Inflammatory conditions such as rheumatoid arthritis can cause bone loss, which can lead to osteoporosis. The use of prednisone further increases the risk of bone loss, especially in postmenopausal women. It is important to do a risk assessment and address risk factors that can be changed to help prevent bone loss. Patients may do the following to help minimize the bone loss associated with steroid therapy: 

  • Therapy for RA has improved greatly in the past 30 years. Current treatments give most patients good or excellent relief of symptoms and let them keep functioning at, or near, normal levels. With the right medications, many patients can achieve “remission” — that is, have no signs of active disease. 
  • There is no cure for RA. The goal of treatment is to lessen your symptoms and poor function. 
  • Doctors do this by starting proper medical therapy as soon as possible before your joints have lasting damage. 
  • No single treatment works for all patients. Many people with RA must change their treatment at least once during their lifetime. 
  • Good control of RA requires early diagnosis and, at times, aggressive treatment. 
  • Thus, patients with a diagnosis of RA should begin their treatment with disease-modifying antirheumatic drugs — referred to as DMARDs. These drugs not only relieve symptoms but also slow the progression of the disease. 
  • Often, doctors prescribe DMARDs along with nonsteroidal anti-inflammatory drugs or NSAIDs and/or low-dose corticosteroids, to lower swelling, pain, and fever. 
  • DMARDs have greatly improved the symptoms, function, and quality of life for nearly all patients with RA. Common DMARDs include methotrexate, leflunomide, hydroxychloroquine, and sulfasalazine improvement in symptoms may require four to six weeks of treatment with methotrexate. Improvement may require one to two months of treatment with sulfasalazine and two to three months of treatment with hydroxychloroquine. 

Patients with more serious diseases may need medications called biologic response modifiers or “biologic agents.” Usually, they are reserved for patients who do not adequately respond to DMARDs, or if adverse prognostic factors:

  • They can target the parts of the immune system and the signals that lead to inflammation and joint and tissue damage. FDA-approved drugs of this type include abatacept (Orencia), adalimumab (Humira), anakinra, certolizumab (Cimzia), etanercept (Enbrel), golimumab (Simponi) infliximab (Remicade), rituximab and tocilizumab (Actemra). Most often, patients take these drugs with methotrexate, as the mix of medicines is more helpful.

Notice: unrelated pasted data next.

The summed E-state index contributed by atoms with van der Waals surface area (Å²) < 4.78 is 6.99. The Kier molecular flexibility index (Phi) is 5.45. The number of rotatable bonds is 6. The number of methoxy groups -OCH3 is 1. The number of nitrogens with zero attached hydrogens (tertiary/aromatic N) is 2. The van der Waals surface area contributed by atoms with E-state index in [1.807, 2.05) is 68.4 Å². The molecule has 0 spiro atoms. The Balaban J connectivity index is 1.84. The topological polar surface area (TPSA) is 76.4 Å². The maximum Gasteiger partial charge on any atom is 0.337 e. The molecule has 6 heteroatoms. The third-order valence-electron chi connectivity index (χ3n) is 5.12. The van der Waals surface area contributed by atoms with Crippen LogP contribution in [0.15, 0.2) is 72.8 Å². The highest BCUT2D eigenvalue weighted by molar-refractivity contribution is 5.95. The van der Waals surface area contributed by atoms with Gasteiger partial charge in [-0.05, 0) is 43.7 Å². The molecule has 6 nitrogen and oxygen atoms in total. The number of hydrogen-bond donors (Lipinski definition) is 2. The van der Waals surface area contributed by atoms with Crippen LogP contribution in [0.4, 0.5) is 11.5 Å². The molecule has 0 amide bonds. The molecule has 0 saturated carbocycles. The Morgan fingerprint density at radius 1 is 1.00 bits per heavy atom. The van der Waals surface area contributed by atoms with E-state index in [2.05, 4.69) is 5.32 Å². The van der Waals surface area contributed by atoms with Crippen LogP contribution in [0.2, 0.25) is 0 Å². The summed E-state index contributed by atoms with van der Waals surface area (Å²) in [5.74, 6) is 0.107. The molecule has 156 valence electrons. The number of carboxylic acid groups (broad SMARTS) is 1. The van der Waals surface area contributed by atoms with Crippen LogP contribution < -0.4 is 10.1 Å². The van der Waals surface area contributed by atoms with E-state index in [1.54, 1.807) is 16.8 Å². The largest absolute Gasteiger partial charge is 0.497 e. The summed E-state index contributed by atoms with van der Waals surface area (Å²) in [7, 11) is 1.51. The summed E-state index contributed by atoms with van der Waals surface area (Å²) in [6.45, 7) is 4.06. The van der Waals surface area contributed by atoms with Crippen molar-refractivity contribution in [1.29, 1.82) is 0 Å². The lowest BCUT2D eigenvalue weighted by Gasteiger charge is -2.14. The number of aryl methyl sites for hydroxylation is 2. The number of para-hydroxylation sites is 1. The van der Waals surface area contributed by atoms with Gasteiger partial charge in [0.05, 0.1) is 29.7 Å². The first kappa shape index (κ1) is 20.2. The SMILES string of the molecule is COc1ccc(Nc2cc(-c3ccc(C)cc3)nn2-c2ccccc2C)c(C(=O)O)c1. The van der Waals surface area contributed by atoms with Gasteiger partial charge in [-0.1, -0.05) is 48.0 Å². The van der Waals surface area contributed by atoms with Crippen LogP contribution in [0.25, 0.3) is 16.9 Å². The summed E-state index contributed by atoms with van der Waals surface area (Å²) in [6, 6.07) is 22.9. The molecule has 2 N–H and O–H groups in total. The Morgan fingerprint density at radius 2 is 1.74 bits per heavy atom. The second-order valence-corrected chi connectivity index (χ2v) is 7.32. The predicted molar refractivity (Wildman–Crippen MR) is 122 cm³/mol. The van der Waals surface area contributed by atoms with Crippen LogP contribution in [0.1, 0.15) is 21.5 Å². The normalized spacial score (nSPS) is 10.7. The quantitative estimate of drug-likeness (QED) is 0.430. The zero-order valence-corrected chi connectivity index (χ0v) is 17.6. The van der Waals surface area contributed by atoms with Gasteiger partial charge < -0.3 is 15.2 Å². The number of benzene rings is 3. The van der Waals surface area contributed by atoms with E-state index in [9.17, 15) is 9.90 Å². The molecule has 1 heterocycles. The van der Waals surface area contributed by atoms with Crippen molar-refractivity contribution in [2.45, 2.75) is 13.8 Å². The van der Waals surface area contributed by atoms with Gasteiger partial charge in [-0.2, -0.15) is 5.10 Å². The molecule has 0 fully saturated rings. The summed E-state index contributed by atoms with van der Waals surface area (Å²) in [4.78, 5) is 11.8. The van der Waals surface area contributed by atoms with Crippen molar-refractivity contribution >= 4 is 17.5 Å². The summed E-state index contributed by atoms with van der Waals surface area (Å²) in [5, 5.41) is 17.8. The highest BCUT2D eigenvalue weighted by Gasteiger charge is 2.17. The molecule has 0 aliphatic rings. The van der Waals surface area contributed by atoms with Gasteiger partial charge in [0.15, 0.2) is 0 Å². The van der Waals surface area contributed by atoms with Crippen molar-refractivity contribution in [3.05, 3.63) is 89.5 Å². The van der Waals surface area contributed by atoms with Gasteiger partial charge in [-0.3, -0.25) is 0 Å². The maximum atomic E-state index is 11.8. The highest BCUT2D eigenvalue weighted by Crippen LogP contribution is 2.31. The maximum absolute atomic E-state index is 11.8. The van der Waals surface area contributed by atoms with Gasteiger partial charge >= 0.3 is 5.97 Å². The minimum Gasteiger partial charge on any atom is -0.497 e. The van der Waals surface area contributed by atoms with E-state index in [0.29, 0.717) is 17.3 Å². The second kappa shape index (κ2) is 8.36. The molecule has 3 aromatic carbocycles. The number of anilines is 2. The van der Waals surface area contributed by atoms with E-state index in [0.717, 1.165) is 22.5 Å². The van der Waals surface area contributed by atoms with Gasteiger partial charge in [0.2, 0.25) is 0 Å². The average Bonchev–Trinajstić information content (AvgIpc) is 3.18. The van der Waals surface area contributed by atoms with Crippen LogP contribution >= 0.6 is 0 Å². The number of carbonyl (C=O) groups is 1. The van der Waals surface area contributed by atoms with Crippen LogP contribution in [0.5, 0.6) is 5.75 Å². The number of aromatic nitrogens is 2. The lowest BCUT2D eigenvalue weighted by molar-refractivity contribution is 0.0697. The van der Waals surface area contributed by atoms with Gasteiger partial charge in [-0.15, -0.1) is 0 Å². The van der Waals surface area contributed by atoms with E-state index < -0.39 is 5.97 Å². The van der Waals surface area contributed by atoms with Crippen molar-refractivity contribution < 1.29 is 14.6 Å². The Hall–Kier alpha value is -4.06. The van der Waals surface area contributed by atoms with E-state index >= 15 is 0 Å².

• DMARDs and biological agents interfere with the immune system’s ability to fight infection and should not be used in people with serious infections. 
  • Testing for tuberculosis (TB) is needed before starting DMARD and anti-TNF therapy. 
  • People who have evidence of prior TB infection should be treated for TB because there is an increased risk of developing active TB while receiving anti-TNF therapy. 
  • AntiTNF agents are not recommended for people who have lymphoma or who have been treated for lymphoma in the past. People with rheumatoid arthritis especially those with severe diseases have an increased risk of lymphoma regardless of what treatment is used. 
  • Janus kinase (JAK) inhibitors are another type of DMARD. People who cannot be treated with methotrexate alone may be prescribed a JAK inhibitor such as tofacitinib (Xeljanz). 
  • The best treatment of RA needs more than medicines alone. 
  • You will need frequent visits through the year with your rheumatologist. These checkups let your doctor track the course of your disease and check for any side effects of your medications. 
  • You likely also will need to repeat blood tests and X-rays or ultrasounds from time to time. 


When bone damage from arthritis has become severe or pain is not controlled with medications, surgery is an option to restore function to a damaged joint. 

Living With Rheumatoid Arthritis:

  • Research shows that people with RA, mainly those whose disease is not well controlled, have a higher risk for heart disease and stroke. Talk with your doctor about these risks and ways to lower them. 
  • It is important to be physically active most of the time but to sometimes scale back activities when the disease flares. 
  • In general, rest is helpful when a joint is inflamed, or when you feel tired. At these times, do gentle range-of-motion exercises, such as stretching. This will keep the joint flexible. 
  • When you feel better, do low-impact aerobic exercises, such as walking, and exercises to boost muscle strength. This will improve your overall health and reduce pressure on your joints. 
  • A physical or occupational therapist can help you find which types of activities are best for you, and at what level or pace you should do them. 
  • Finding that you have a chronic illness is a life-changing event. It can cause worry and sometimes feelings of isolation or depression. Use the lowest possible dose of glucocorticoids for the shortest possible time, when possible, to minimize bone loss. 
  • Consume an adequate amount of calcium and vitamin D, either in the diet or by taking supplements.

Also Read: All About Rheumatoid Arthritis

with Dr. Aashish Chaudhry


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